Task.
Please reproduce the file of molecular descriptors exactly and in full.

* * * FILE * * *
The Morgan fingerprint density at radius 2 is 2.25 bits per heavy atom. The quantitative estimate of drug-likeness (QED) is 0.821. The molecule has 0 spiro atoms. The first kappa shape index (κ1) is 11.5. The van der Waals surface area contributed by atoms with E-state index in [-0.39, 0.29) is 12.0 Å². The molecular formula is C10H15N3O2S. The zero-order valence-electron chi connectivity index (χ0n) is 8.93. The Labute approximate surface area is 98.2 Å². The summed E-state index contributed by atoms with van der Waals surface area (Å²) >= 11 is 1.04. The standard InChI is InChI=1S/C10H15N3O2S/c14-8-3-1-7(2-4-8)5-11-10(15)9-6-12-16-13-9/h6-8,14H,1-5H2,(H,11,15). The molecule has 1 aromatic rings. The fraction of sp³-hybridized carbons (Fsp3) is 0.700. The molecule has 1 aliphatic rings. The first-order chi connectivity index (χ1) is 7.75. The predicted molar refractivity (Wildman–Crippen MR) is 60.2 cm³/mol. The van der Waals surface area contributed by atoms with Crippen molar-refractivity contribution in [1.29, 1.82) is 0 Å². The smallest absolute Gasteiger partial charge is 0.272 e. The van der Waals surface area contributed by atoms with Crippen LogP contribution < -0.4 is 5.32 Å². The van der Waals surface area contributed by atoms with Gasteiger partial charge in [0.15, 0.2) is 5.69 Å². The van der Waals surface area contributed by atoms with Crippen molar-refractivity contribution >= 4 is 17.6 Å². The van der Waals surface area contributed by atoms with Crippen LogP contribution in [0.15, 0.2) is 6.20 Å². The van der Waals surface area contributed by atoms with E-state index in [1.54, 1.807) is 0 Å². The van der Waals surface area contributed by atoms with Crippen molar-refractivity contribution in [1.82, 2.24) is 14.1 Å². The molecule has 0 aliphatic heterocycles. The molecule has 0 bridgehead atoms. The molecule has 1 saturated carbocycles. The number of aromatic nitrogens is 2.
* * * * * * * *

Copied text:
The Morgan fingerprint density at radius 2 is 2.25 bits per heavy atom. The quantitative estimate of drug-likeness (QED) is 0.821. The molecule has 0 spiro atoms. The first kappa shape index (κ1) is 11.5. The van der Waals surface area contributed by atoms with E-state index in [-0.39, 0.29) is 12.0 Å². The molecular formula is C10H15N3O2S. The zero-order valence-electron chi connectivity index (χ0n) is 8.93. The Labute approximate surface area is 98.2 Å². The summed E-state index contributed by atoms with van der Waals surface area (Å²) >= 11 is 1.04. The standard InChI is InChI=1S/C10H15N3O2S/c14-8-3-1-7(2-4-8)5-11-10(15)9-6-12-16-13-9/h6-8,14H,1-5H2,(H,11,15). The molecule has 1 aromatic rings. The fraction of sp³-hybridized carbons (Fsp3) is 0.700. The molecule has 1 aliphatic rings. The first-order chi connectivity index (χ1) is 7.75. The predicted molar refractivity (Wildman–Crippen MR) is 60.2 cm³/mol. The van der Waals surface area contributed by atoms with Crippen molar-refractivity contribution in [1.29, 1.82) is 0 Å². The smallest absolute Gasteiger partial charge is 0.272 e. The van der Waals surface area contributed by atoms with Crippen LogP contribution < -0.4 is 5.32 Å². The van der Waals surface area contributed by atoms with Gasteiger partial charge in [0.15, 0.2) is 5.69 Å². The van der Waals surface area contributed by atoms with Crippen molar-refractivity contribution >= 4 is 17.6 Å². The van der Waals surface area contributed by atoms with Crippen LogP contribution in [0.15, 0.2) is 6.20 Å². The van der Waals surface area contributed by atoms with E-state index in [1.54, 1.807) is 0 Å². The van der Waals surface area contributed by atoms with Crippen molar-refractivity contribution in [1.82, 2.24) is 14.1 Å². The molecule has 0 aliphatic heterocycles. The molecule has 0 bridgehead atoms. The molecule has 1 saturated carbocycles. The number of aromatic nitrogens is 2.